In trying to “square the circle”, the Fed is courting disaster!

Tim Duy summarizes the problem as the Fed sees it:

The Federal Reserve can’t catch a break on the inflation numbers, which are simply not helping in its drive to normalize monetary policy.

Monetary policy makers have three possible responses to the weak inflation data. First, they can define down the extent of an acceptable miss on their target. Second, they can dismiss the numbers as transitory and focus instead on full employment. Third, they can rethink their estimates of full employment and the subsequent implications for the path of interest rates.

Early indications are that the Fed will pursue some combination of the first two options. That means a June rate hike remains the best bet. But if inflation stays low into the latter half of this year, the Fed will eventually turn to the third option and adjust down the expected path of tightening. For the moment though, expect Fedspeak to dismiss this option.

There is an alternative, put succinctly by George Selgin:

While devising a monetary rule that strikes a correct balance between the supposed “wrongs” of price level movements on one hand and less than “full” employment on the other may ultimately prove as intractable a problem as squaring the circle, devising one that’s consistent with preserving a stable level of spending is, comparatively speaking, child´s play.

The challenge consists of getting both Keynesians and Monetarists, as well as others, to agree that stability of spending, rather than any particular values of inflation or unemployment, ought to be the ultimate objective of monetary policy.

The chart pictures the economy while the Fed managed to maintain a stable level of spending and the moment that stability was lost. It was clearly a monetary bungling by the Fed. Since then, the economy has been living through a “long depression”.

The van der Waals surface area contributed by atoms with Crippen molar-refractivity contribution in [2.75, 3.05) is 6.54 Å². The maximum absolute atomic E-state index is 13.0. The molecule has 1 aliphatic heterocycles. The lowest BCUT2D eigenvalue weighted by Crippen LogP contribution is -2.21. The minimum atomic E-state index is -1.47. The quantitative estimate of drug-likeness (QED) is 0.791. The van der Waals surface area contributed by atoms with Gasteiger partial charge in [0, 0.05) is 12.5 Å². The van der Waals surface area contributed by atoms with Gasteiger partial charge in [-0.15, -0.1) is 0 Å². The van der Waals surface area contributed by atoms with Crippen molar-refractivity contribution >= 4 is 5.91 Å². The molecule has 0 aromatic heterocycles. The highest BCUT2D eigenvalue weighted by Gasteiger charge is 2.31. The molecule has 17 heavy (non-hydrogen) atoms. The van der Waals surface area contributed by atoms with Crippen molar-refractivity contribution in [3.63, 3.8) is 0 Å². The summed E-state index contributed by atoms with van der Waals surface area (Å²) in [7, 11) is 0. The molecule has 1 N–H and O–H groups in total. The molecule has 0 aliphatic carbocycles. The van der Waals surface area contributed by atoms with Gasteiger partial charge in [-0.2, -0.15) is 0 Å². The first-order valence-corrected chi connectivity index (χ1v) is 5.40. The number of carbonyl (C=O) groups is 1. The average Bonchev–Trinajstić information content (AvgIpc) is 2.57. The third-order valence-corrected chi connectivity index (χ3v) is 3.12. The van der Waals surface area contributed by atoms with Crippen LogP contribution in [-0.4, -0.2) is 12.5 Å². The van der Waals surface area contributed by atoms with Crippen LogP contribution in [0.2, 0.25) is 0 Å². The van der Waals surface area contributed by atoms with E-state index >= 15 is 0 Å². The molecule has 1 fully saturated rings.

In the past few years, the Fed has engaged in very poor monetary management. In early 2014, coinciding with Yellen becoming Fed Chair, it raised the volume of the tightening talk. The immediate effect (no “long and variable lags”) was to make spending growth trend lower. That goes hand in hand with lower inflation expectations and lower real growth expectations, as indicated by the behavior of long-term yields.

In mid-16, given negative market expectations, the Fed “relaxed” monetary policy somewhat. Spending growth reversed direction. The rise in inflation expectations and long-term yields was, again, immediate. The election a few months later may have given those trends an additional push, but the main cause was monetary.

Now, the Fed has reverted to a “tightening stance” (at the same time that the “Trump Bounce” loses “punch”), so we´ll likely see the continuation of a falling trend in spending growth, long-term yields and inflation expectations.

Bottom Line: Tim Duy´s third option – a downward adjustment of the expected path of tightening – may take effect sooner than expected, even with June maybe “coming off the table”.

Addendum: Three years ago, James Bullard of the St Louis Fed constructed a measure of the Fed´s Objective Function, quadratic in the two blades of the mandate. In the chart, we see that the March data (April PCE inflation will only be released later this month) points to the Fed distancing itself from “nailing” its mandate.

In his latest speech, Bullard (a non-voting member this year) reflects that fact:

In discussing the FOMC’s March increase in the policy rate (i.e., the federal funds rate target), he noted that the financial market reaction has been the opposite of what would typically be expected. “This may suggest that the FOMC’s contemplated policy rate path is overly aggressive relative to actual incoming data on U.S. macroeconomic performance,” he said.

With the U.S. unemployment rate at 4.4 percent, Bullard also examined the relationship between unemployment and inflation and whether the current low unemployment rate may signal a meaningful increase in inflation. “Low unemployment readings are probably not an indicator of meaningfully higher inflation over the forecast horizon,” he said.

We can only hope his views become consensus!

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